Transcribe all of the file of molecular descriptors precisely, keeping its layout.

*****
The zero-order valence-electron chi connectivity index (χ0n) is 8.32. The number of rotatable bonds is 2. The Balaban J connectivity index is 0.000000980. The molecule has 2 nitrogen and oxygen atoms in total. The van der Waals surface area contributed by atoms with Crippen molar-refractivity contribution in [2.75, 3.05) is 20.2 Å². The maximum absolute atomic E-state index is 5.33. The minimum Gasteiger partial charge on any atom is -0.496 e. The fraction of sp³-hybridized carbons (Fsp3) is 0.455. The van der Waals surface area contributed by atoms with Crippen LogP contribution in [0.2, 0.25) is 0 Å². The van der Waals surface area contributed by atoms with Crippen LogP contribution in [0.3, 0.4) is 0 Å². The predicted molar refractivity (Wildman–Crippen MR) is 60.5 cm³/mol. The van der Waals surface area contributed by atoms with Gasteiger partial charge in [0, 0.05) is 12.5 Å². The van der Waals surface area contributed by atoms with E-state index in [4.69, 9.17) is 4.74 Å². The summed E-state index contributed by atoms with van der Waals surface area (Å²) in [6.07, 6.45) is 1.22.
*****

The zero-order valence-electron chi connectivity index (χ0n) is 8.32. The number of rotatable bonds is 2. The Balaban J connectivity index is 0.000000980. The molecule has 2 nitrogen and oxygen atoms in total. The van der Waals surface area contributed by atoms with Crippen molar-refractivity contribution in [2.75, 3.05) is 20.2 Å². The maximum absolute atomic E-state index is 5.33. The minimum Gasteiger partial charge on any atom is -0.496 e. The fraction of sp³-hybridized carbons (Fsp3) is 0.455. The van der Waals surface area contributed by atoms with Crippen LogP contribution in [0.2, 0.25) is 0 Å². The van der Waals surface area contributed by atoms with Crippen LogP contribution in [0.3, 0.4) is 0 Å². The predicted molar refractivity (Wildman–Crippen MR) is 60.5 cm³/mol. The van der Waals surface area contributed by atoms with Gasteiger partial charge in [0, 0.05) is 12.5 Å². The van der Waals surface area contributed by atoms with E-state index in [4.69, 9.17) is 4.74 Å². The summed E-state index contributed by atoms with van der Waals surface area (Å²) in [6.07, 6.45) is 1.22.